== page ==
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NZ scientists create 6000 new SB variants to increase environmental resilience

Published:  03 May, 2023

The Bragato Research Institute in Marlborough has sequenced 6,000 genetic variants of New Zealand’s leading grape variety, developed to help tackle climate change.

Undertaken in collaboration with Plant & Food Research, the nascent vines are in a nursery and will be planted in a research vineyard in Spring 2023.

According to a representative from the institute: “New Zealand has 26,559 hectares of Sauvignon Blanc vines and due to the way grapes are propagated, the vast majority of these vines are genetically the same.”

    • Read More: New Zealand – Sauvignon’s next step

As a result, any new pest, disease or environmental change that affects one vine could affect them all.

This was the impetus which led to funding for the seven-year Grapevine Improvement programme – the goal is to create 12,000 diverse variants of Sauvignon Blanc to help New Zealand’s $2 billion wine industry become more resilient.

“Plants have the natural ability to become more genetically diverse in response to environmental stress, and this knowledge was used to produce a population of vines with unique traits,” said principal scientist Dr Darrell Lizamore.

“Since this doesn’t involve crossings with other vines, the plants are still Sauvignon Blanc, and the new variants are fully formed at the first generation.”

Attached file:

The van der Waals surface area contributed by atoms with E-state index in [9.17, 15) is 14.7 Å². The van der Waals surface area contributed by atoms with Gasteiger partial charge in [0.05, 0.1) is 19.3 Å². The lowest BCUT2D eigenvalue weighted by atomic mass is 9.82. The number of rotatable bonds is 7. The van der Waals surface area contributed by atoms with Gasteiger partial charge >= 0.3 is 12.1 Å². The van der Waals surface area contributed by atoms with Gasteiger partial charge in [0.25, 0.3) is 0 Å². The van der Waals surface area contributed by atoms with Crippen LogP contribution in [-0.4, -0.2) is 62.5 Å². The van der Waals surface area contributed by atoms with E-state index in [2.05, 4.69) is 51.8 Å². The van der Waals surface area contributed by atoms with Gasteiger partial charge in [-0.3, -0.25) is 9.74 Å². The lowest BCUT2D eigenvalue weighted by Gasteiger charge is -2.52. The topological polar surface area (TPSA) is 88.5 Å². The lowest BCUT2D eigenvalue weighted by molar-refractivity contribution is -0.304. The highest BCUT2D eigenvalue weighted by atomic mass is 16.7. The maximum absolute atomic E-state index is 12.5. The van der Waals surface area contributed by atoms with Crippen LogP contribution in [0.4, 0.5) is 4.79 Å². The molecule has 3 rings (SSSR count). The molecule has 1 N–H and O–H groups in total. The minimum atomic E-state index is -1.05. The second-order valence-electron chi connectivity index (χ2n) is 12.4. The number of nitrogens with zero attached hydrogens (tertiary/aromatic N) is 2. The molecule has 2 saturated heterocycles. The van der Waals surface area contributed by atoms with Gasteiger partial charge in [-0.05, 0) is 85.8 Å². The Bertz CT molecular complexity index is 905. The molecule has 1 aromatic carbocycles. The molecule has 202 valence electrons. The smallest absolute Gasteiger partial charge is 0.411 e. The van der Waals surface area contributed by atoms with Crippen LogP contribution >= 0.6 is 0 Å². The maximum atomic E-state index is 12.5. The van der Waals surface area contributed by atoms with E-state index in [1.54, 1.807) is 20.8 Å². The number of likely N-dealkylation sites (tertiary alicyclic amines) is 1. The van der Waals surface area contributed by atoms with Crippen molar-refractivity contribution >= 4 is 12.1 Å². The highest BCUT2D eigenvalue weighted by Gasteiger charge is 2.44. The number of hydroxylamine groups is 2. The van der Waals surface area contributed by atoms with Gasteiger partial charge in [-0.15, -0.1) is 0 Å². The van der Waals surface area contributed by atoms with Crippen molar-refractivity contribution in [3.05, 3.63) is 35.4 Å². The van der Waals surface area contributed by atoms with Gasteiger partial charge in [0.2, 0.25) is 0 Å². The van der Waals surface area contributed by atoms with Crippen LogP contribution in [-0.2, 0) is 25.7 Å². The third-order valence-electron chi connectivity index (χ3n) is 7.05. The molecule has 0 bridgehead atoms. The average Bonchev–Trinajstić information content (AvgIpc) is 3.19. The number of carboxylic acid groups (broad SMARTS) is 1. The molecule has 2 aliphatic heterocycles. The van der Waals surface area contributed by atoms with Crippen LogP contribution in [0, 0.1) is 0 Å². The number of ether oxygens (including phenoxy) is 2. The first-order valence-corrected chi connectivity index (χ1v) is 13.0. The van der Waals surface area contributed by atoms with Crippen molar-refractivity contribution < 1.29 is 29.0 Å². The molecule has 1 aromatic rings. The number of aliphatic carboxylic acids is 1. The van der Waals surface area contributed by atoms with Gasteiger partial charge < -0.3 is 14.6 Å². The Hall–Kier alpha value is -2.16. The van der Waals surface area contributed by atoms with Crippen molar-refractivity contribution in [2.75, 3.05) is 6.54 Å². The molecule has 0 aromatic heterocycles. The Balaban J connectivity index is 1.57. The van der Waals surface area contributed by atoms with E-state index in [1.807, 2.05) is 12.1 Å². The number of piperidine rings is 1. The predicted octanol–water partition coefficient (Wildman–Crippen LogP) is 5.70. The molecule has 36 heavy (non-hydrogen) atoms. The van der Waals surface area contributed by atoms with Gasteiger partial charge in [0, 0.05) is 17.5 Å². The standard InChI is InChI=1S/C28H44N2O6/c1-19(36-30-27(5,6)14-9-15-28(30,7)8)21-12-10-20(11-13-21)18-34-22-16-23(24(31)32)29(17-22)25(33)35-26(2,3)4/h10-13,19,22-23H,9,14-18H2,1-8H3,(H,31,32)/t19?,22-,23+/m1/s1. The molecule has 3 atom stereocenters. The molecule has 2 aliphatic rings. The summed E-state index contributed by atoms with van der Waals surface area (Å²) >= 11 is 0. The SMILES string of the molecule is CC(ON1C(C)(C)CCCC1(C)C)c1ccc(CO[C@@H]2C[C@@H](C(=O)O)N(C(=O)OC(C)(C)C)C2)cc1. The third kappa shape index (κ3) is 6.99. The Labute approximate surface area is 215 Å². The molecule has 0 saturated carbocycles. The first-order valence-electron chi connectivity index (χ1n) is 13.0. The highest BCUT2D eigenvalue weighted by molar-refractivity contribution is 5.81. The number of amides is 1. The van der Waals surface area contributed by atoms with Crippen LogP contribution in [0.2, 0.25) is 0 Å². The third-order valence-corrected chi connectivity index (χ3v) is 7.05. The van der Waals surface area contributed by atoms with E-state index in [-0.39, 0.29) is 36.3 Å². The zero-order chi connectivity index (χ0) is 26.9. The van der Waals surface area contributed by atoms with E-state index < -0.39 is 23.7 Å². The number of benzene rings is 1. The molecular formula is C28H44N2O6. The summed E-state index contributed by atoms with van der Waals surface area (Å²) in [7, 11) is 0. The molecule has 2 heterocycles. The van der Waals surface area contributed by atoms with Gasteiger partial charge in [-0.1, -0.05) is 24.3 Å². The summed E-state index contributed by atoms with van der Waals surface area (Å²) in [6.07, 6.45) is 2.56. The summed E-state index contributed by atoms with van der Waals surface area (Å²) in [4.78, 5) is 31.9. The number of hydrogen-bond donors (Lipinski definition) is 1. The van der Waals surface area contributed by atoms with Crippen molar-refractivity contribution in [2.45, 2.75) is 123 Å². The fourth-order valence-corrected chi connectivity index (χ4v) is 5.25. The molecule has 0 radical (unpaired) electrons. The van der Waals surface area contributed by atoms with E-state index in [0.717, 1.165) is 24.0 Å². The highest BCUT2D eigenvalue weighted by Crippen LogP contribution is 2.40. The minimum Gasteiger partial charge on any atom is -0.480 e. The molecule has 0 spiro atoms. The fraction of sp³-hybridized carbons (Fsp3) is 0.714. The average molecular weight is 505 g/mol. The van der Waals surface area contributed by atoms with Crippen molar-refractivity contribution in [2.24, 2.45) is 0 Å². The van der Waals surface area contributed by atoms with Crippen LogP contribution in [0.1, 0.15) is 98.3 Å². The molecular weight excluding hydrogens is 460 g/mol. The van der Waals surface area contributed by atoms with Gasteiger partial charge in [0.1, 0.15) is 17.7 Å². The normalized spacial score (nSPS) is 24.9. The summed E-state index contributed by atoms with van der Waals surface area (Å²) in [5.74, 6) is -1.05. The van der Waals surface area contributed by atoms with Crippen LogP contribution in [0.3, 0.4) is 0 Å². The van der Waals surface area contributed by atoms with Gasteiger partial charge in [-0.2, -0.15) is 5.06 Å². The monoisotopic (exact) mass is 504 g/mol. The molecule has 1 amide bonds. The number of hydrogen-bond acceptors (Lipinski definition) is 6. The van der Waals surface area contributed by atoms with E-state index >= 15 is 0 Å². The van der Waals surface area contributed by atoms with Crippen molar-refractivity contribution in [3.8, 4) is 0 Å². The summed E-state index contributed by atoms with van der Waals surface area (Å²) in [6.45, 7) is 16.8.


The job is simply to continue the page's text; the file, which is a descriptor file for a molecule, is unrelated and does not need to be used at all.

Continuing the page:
To understand exactly how each one of those 6,000 variants is different, BRI has installed the first high-throughput third-generation sequencer in New Zealand. The ‘PromethION’ sequencer, supplied by Oxford Nanopore technologies, generates long-read data that is critical for understanding genetic differences among grapevines, as well as the impact that a vine’s environment has on its genetic traits.

By comparing the DNA of different vines using sequencing approaches, the vines can be screened to identify those that exhibit useful traits to help the New Zealand wine industry adapt to a changing climate.

Useful traits such as improved yield, resistance to disease, frost tolerance and water use efficiency will be selected whilst maintaining the iconic Marlborough Sauvignon Blanc flavour profile, according to the researchers.

The news comes ahead of the annual Sauvignon Blanc Day celebration (5 May), a day dedicated to tasting and enjoying Sauvignon Blanc in its many guises.